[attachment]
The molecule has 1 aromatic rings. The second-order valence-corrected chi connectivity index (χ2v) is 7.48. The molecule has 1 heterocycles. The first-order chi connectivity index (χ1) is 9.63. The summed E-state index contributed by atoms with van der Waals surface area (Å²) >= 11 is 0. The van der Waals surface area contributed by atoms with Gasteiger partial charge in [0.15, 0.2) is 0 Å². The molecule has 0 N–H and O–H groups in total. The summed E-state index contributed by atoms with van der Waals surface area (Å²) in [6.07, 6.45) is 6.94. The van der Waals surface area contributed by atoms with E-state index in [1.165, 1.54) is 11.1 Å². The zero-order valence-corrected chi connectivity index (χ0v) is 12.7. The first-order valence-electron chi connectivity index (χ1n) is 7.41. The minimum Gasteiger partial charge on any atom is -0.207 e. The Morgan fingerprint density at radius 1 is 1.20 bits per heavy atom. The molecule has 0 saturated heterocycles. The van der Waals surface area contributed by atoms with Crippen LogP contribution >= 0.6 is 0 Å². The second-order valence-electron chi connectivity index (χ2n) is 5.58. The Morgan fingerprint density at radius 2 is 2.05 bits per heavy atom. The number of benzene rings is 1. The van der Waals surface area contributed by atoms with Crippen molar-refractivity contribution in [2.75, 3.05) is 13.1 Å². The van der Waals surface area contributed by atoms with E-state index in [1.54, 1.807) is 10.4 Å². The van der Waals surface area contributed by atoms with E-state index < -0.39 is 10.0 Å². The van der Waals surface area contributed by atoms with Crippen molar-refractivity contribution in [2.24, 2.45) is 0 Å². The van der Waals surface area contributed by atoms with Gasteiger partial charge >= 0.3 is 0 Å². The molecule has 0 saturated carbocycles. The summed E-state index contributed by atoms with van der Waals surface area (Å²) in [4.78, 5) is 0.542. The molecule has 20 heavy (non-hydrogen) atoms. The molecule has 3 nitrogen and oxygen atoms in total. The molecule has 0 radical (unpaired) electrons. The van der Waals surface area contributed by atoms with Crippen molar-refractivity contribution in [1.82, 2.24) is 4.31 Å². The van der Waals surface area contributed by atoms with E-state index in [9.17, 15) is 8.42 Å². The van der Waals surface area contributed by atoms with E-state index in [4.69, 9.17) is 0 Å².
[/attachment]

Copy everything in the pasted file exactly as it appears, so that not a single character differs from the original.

The molecule has 1 aromatic rings. The second-order valence-corrected chi connectivity index (χ2v) is 7.48. The molecule has 1 heterocycles. The first-order chi connectivity index (χ1) is 9.63. The summed E-state index contributed by atoms with van der Waals surface area (Å²) >= 11 is 0. The van der Waals surface area contributed by atoms with Gasteiger partial charge in [0.15, 0.2) is 0 Å². The molecule has 0 N–H and O–H groups in total. The summed E-state index contributed by atoms with van der Waals surface area (Å²) in [6.07, 6.45) is 6.94. The van der Waals surface area contributed by atoms with E-state index in [1.165, 1.54) is 11.1 Å². The zero-order valence-corrected chi connectivity index (χ0v) is 12.7. The first-order valence-electron chi connectivity index (χ1n) is 7.41. The minimum Gasteiger partial charge on any atom is -0.207 e. The Morgan fingerprint density at radius 1 is 1.20 bits per heavy atom. The molecule has 0 saturated heterocycles. The van der Waals surface area contributed by atoms with Crippen LogP contribution >= 0.6 is 0 Å². The second-order valence-electron chi connectivity index (χ2n) is 5.58. The Morgan fingerprint density at radius 2 is 2.05 bits per heavy atom. The number of benzene rings is 1. The van der Waals surface area contributed by atoms with Crippen molar-refractivity contribution in [2.75, 3.05) is 13.1 Å². The van der Waals surface area contributed by atoms with E-state index in [1.54, 1.807) is 10.4 Å². The van der Waals surface area contributed by atoms with E-state index < -0.39 is 10.0 Å². The van der Waals surface area contributed by atoms with Crippen molar-refractivity contribution in [2.24, 2.45) is 0 Å². The van der Waals surface area contributed by atoms with Gasteiger partial charge >= 0.3 is 0 Å². The molecule has 0 saturated carbocycles. The summed E-state index contributed by atoms with van der Waals surface area (Å²) in [4.78, 5) is 0.542. The molecule has 20 heavy (non-hydrogen) atoms. The molecule has 3 nitrogen and oxygen atoms in total. The molecule has 0 radical (unpaired) electrons. The van der Waals surface area contributed by atoms with Crippen molar-refractivity contribution in [1.82, 2.24) is 4.31 Å². The van der Waals surface area contributed by atoms with E-state index in [9.17, 15) is 8.42 Å². The van der Waals surface area contributed by atoms with E-state index in [4.69, 9.17) is 0 Å².